PATH Should Be Run By New Jersey Transit

PATH -- the rail transit system of the Port Authority of New York and New Jersey -- is the only mass transit system in the nation with no tax subsidy. That should be changed, and responsibility for running PATH should be shifted to New Jersey Transit.

While PATH was never expected to be self-sufficient, its operating deficits have grown and are now a far greater burden on Port Authority finances than was anticipated when the Authority acquired PATH as part of a bi-state deal in 1961. In 2013, its deficit was $383 million; it's projected to be $387 million in 2014 and to approach one-half billion dollars in 2018. Revenue from other Port Authority activities covers the shortfall. This burden is undercutting the Port Authority's ability to fund world-class access to and facilities at the region's major airports -- John F. Kennedy International Airport, LaGuardia Airport, and Newark Liberty International Airport -- and to support other crucial regional infrastructure.

The large and growing losses are due to PATH's relatively high costs and relatively low fares. Despite recent fare increases, in 2013 the average fare revenue per ride was $1.96 or only 23 percent of the full cost of a ride ($8.45). According to the latest national study (2012) comparing only direct operating costs, PATH's cost per ride ranks third highest among the 10 largest systems behind only San Francisco's BART and Miami-Dade Transit.

Even more unusual is PATH's unique financing structure, relying on only two sources of revenue -- passenger fares and a cross-subsidy from bridge and tunnel tolls paid by motorists. Typically, transit systems rely on three revenue sources: passengers, who travel on the system, motorists, who benefit from the reduced traffic resulting from the system; and the general population, including employers, who benefit from the efficiencies of the system -- both in terms of an enhanced labor market and better air quality.

State and local tax subsidies for other U.S. transit systems ranged in 2012 from a high of $4.3 billion for New York City Transit (about 52 percent of its revenue) to a low of $49 million for BART. Los Angeles's transit system (LACTMA) received a tax subsidy of $731 million, despite having a heavy rail ridership of 48 million passenger trips compared to PATH's 80 million.

The question then is: What's the right mix of resources that should be available to PATH? Here two illustrative models should be considered: A "50-25-25" approach has been recommended by the Citizens Budget Commission for the New York Metropolitan Transportation Authority (MTA); it draws 50 percent of the needed revenue from fares, and 25 percent each from tax subsidies and cross-subsidies from motor vehicle users. An "equal shares" approach would draw one-third of the needed revenue from each of the three sources.

Either approach would create a tax subsidy for PATH. The likely source would be either a sales tax in the five New Jersey counties with the most PATH use, a property tax in those same counties, or a property tax in those counties and Manhattan's central business district, which draws on New Jersey for a significant share of its labor pool. The "50-25-25" formula would require a $175 million subsidy in 2018, the equal shares approach would require $233 million.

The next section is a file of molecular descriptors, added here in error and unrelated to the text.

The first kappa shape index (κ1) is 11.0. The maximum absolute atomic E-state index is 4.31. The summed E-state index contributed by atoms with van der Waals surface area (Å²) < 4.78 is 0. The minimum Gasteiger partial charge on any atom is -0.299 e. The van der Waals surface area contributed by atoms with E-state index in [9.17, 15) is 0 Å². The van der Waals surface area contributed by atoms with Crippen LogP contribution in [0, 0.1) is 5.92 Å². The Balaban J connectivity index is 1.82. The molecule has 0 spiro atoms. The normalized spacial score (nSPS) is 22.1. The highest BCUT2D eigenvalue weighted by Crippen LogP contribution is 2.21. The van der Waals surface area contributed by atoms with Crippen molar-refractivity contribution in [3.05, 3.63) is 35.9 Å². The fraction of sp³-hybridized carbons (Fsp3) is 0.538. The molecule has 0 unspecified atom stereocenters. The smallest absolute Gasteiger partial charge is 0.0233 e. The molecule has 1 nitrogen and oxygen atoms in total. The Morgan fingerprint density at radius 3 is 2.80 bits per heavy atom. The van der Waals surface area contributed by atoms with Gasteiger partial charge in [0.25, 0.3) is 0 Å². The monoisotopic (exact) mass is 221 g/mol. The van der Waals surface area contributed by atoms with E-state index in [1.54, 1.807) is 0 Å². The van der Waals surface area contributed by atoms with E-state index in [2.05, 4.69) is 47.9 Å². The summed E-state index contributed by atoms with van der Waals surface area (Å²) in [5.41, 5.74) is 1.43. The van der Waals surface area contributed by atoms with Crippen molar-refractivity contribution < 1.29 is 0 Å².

These sums translate into an increase from the current seven percent to either 7.32 percent or 7.43 percent for the sales tax option. For the property tax options, the rate increase would be 1.56 percent or 2.09 percent if applied only to the New Jersey counties, and 0.94 percent or 1.26 percent if applied to those counties and Manhattan's central business district.

Both approaches would require higher fares than are planned under current policies, which do not include fare increases beyond 2014. The "50-25-25" formula would require average revenue per ride in 2018 of $3.78, a 64 percent increase from the currently projected $2.31; the equal share approach would require a 9 percent increase to $2.52 per ride. Based on the current ratio of average fare to nominal fare, the two approaches would require single-ride nominal fares of $4.50 and $3.00, respectively.

While fare increases may be unpopular, PATH would still be a value relative to other options for commuting between New Jersey and New York. Consider that the EZ-Pass, round-trip, peak-hour toll on Port Authority bridges and tunnels is scheduled to be $12.50 for cars in 2018, and that current New Jersey Transit service from Newark is $5.00 on the train and $5.50 on the bus.

Both approaches would reduce the Port Authority's cross-subsidy to PATH from bridge and tunnel tolls, freeing substantial funds for investment by the Port Authority in other projects benefiting the region. Both approaches also suggest that it's time to transfer PATH operations from the Port Authority, which has no history of receiving tax subsidies, to New Jersey Transit. New Jersey Transit trains and buses already account for 60 percent of the weekday commuters from New Jersey directly to the Manhattan central business district, and adding PATH would bring the share to 87 percent. New Jersey Transit could more effectively coordinate transit operations across the state while continuing to receive a guaranteed toll cross-subsidy from the Port Authority.

PATH is an extraordinary fiscal drain on the Port Authority, undercutting the region's other transportation priorities. With PATH's projected annual deficit approaching $500 million, it's time to rethink and restructure PATH's funding and operation.

Carol Kellermann is President of the Citizens Budget Commission.